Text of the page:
CHEM 431: Laboratory Methods in Inorganic Chemistry 3 Synthesis, separation techniques, physical properties, and analysis. Advanced techniques of chemical synthesis, leading the student to the preparation of interesting inorganic and organometallic compounds. Offered as: CHEM 331 and CHEM 431. Prereq: CHEM 322
CHEM 433: Medicinal Chemistry and Drug Development 3 This course provides an overview on how principles in chemistry and biology are integrated to facilitate drug development. Primary emphasis will be placed on the development of organic molecules as drugs and metabolic enzymes as drug targets. Subjects pertinent to the introduction of medicinal chemistry, evaluation of drug efficacies in vitro and in vivo, and drug metabolism will be covered. Offered as CHEM 333 and CHEM 433.
CHEM 435: Synthetic Methods in Organic Chemistry 3 Systematic consideration of reactions involving functional group transformations and carbon-carbon bond formations used in modern organic synthesis. Recommended preparation: Two semesters of undergraduate organic chemistry.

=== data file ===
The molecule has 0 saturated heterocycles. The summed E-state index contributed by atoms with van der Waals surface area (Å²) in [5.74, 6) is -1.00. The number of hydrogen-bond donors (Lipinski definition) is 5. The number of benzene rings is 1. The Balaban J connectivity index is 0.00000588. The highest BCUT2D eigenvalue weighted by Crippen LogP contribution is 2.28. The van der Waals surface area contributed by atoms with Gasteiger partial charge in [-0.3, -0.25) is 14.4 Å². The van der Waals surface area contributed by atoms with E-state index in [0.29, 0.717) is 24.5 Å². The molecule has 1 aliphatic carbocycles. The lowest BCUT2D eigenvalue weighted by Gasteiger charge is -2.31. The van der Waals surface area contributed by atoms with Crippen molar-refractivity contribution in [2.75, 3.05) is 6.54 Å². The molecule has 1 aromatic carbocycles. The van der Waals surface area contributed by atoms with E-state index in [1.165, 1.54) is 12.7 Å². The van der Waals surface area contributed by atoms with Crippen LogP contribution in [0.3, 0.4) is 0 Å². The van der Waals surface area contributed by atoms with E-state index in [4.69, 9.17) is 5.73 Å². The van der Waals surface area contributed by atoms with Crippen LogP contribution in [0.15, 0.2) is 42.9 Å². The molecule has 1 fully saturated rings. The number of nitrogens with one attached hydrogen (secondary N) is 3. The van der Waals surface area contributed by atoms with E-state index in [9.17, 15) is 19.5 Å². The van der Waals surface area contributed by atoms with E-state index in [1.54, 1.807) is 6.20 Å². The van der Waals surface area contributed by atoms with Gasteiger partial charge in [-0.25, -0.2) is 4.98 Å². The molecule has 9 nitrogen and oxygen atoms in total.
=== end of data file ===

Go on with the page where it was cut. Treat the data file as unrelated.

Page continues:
CHEM 436: Complex Molecular Synthesis 3 An advanced organic chemistry course providing students with an in-depth examination of the art of total synthesis drawing from both classical and recent examples. Recommended preparation: Two semesters of undergraduate organic chemistry.
CHEM 440: Solar Energy Conversion 3 This is a multidisciplinary course from a chemist’s point of view. This course teaches the background necessary to read and understand the scientific literature on solar energy conversion, and includes some basic device physics, materials chemistry and chemistry. Topics provide an overview of the field and includes: Global energy perspective, principles of photovoltaics, crystalline solar cells, thin-film solar cells, dye-sensitized solar cells, organic solar cells (with emphasis on polymer-based solar cells), photoelectrochemical cells and artificial photosynthesis for fuel production, and semiconductor nanostructures and quantum dots for solar energy conversion. The course includes three laboratories and a demo using state-of-the-art equipment, as well as presentations of recent research articles by the graduate students. It is recommended that students have experience with thermodynamics. The following CWRU courses would meet this expectation: CHEM 301, CHEM 335, ENGR 225 or PHYS 313. Offered as CHEM 340 and CHEM 440.